Many of the course sections for Technical Writing are offered as service-learning courses. What is service-learning? Your college experience is to help you have the means to make a living, follow a career path, and find self-fulfillment. Yet it should go beyond these self-oriented goals, it also should prepare you to be a member of society. Perhaps you need to take care of family members, such as your own spouse and children or parents. Yet being a member of society also suggests that you have a civic responsibility as well. Through your service with a non-profit organization and the reflection on that service provided by the writing assignments in class you will come to understand for yourself the reasons for and importance of civic engagement.
“I think service-learning means that community service goes hand-in-hand with getting a higher education. Just as an individual invests in a degree in order to begin or advance their careers, they should also invest in the community where they will advance in age and/or their children will be born into. I think it’s especially important to set good examples of community service to younger generations so that they can continue implementing good acts and keep the cycle going.” –Previous Student of ENGL 2010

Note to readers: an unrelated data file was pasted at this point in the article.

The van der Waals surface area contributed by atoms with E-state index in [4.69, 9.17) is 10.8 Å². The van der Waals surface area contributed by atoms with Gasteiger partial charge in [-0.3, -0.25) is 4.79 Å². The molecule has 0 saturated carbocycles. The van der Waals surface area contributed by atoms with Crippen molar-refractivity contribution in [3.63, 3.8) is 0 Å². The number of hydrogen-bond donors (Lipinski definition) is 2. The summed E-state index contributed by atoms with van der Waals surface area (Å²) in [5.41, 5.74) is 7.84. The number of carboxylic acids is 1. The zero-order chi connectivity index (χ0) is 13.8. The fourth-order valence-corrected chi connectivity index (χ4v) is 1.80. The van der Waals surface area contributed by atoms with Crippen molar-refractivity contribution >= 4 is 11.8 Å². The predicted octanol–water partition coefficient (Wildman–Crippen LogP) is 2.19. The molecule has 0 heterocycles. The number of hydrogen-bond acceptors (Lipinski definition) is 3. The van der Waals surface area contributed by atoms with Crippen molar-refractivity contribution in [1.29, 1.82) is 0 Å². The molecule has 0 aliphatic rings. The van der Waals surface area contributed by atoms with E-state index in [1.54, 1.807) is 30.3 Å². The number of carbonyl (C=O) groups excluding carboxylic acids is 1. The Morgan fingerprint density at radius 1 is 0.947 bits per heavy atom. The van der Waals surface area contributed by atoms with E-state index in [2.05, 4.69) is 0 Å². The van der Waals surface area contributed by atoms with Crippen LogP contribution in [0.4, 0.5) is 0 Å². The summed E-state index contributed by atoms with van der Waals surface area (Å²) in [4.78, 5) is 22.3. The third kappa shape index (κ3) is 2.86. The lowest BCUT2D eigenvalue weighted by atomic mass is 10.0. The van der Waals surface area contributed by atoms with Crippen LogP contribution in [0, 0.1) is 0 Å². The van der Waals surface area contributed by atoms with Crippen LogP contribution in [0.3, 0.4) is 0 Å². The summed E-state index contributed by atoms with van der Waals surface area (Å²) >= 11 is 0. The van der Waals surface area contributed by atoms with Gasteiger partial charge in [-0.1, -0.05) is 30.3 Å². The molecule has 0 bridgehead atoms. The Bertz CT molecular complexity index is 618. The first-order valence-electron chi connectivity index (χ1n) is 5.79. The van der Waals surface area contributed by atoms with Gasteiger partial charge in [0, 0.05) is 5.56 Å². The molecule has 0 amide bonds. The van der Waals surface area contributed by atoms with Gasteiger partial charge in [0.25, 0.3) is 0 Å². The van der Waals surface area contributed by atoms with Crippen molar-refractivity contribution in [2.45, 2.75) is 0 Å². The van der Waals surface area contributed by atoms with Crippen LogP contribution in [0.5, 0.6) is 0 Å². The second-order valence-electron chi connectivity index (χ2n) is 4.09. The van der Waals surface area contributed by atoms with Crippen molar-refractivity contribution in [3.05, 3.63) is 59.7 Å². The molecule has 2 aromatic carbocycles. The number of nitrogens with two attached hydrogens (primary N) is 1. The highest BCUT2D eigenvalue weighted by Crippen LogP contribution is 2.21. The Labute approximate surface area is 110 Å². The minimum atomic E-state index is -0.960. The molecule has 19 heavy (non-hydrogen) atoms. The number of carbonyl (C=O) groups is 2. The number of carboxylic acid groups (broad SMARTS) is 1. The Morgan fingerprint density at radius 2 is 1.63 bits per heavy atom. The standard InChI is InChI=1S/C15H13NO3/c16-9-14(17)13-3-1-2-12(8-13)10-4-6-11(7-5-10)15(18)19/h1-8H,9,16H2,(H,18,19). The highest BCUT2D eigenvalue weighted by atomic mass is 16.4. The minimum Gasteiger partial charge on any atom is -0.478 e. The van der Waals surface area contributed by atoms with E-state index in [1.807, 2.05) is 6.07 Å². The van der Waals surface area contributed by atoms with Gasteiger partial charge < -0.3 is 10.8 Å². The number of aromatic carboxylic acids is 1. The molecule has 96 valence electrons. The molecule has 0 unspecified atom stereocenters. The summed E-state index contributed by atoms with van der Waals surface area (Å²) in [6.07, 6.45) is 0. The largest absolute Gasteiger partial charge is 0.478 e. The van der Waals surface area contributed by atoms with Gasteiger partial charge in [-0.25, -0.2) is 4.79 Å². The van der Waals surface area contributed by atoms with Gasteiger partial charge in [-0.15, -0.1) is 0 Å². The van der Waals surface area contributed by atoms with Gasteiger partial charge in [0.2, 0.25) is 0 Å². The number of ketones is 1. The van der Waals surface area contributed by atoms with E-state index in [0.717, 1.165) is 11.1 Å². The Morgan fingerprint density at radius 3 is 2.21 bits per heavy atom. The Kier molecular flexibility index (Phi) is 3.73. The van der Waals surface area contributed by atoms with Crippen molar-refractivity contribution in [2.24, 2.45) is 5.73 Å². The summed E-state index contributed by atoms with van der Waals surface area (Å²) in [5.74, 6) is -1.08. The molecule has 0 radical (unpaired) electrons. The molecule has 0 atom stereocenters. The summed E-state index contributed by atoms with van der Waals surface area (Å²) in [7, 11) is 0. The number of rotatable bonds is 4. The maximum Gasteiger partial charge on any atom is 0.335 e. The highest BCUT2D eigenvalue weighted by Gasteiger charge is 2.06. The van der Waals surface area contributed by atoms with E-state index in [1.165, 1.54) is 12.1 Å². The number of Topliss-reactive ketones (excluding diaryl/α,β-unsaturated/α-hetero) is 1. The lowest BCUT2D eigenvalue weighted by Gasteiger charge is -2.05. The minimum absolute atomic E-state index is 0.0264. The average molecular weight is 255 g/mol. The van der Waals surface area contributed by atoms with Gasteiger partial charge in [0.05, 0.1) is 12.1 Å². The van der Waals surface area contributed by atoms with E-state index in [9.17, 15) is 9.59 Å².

The Salt Lake Community College’s vision states that SLCC will be “a model for inclusive and transformative education, strengthening the communities we serve through the success of our students.” The values that SLCC has defined to meet this vision include classroom learning in an atmosphere of respect and empathy for diverse cultures and perspectives, and serving the community—especially in collaboration with community needs.
Service-learning classes seek to fulfill SLCC’s vision by allowing you to have direct experience by applying what you are learning about writing to real-world settings. This includes both individual and team projects. You will also be given a chance to reflect on these assignments to consider what you have learned and how you have had an impact in your community.
Students who engage in civic engagement tend to have higher grades, are more likely to graduate, and have a more meaningful class experience. Also the idea that giving back something to the community is just as important as learning in class, and that by doing both you can be prepared to be a good citizen in your community, workplace, and in your life.